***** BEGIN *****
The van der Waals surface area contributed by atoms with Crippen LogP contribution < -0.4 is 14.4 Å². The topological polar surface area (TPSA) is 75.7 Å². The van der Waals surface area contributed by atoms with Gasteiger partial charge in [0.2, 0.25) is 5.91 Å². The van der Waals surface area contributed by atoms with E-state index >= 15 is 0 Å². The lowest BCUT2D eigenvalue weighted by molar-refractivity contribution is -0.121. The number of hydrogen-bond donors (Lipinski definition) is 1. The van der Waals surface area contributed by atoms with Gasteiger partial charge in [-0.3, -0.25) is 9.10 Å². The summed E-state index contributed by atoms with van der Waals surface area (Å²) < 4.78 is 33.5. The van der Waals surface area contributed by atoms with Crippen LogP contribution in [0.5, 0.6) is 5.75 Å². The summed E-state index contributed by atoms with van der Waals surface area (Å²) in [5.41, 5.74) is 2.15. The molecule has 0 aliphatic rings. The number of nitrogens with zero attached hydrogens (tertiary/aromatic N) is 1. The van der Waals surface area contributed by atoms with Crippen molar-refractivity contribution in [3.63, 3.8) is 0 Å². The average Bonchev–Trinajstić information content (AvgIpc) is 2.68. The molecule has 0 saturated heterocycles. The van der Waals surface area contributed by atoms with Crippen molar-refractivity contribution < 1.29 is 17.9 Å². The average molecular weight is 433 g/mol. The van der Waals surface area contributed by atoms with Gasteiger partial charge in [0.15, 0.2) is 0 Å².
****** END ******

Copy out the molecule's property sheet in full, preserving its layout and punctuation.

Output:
The van der Waals surface area contributed by atoms with Crippen LogP contribution < -0.4 is 14.4 Å². The topological polar surface area (TPSA) is 75.7 Å². The van der Waals surface area contributed by atoms with Gasteiger partial charge in [0.2, 0.25) is 5.91 Å². The van der Waals surface area contributed by atoms with E-state index >= 15 is 0 Å². The lowest BCUT2D eigenvalue weighted by molar-refractivity contribution is -0.121. The number of hydrogen-bond donors (Lipinski definition) is 1. The van der Waals surface area contributed by atoms with Gasteiger partial charge in [-0.3, -0.25) is 9.10 Å². The summed E-state index contributed by atoms with van der Waals surface area (Å²) < 4.78 is 33.5. The van der Waals surface area contributed by atoms with Crippen LogP contribution in [0.5, 0.6) is 5.75 Å². The summed E-state index contributed by atoms with van der Waals surface area (Å²) in [5.41, 5.74) is 2.15. The molecule has 0 aliphatic rings. The number of nitrogens with zero attached hydrogens (tertiary/aromatic N) is 1. The van der Waals surface area contributed by atoms with Crippen molar-refractivity contribution in [3.63, 3.8) is 0 Å². The average Bonchev–Trinajstić information content (AvgIpc) is 2.68. The molecule has 0 saturated heterocycles. The van der Waals surface area contributed by atoms with Crippen molar-refractivity contribution < 1.29 is 17.9 Å². The average molecular weight is 433 g/mol. The van der Waals surface area contributed by atoms with Gasteiger partial charge in [0.15, 0.2) is 0 Å².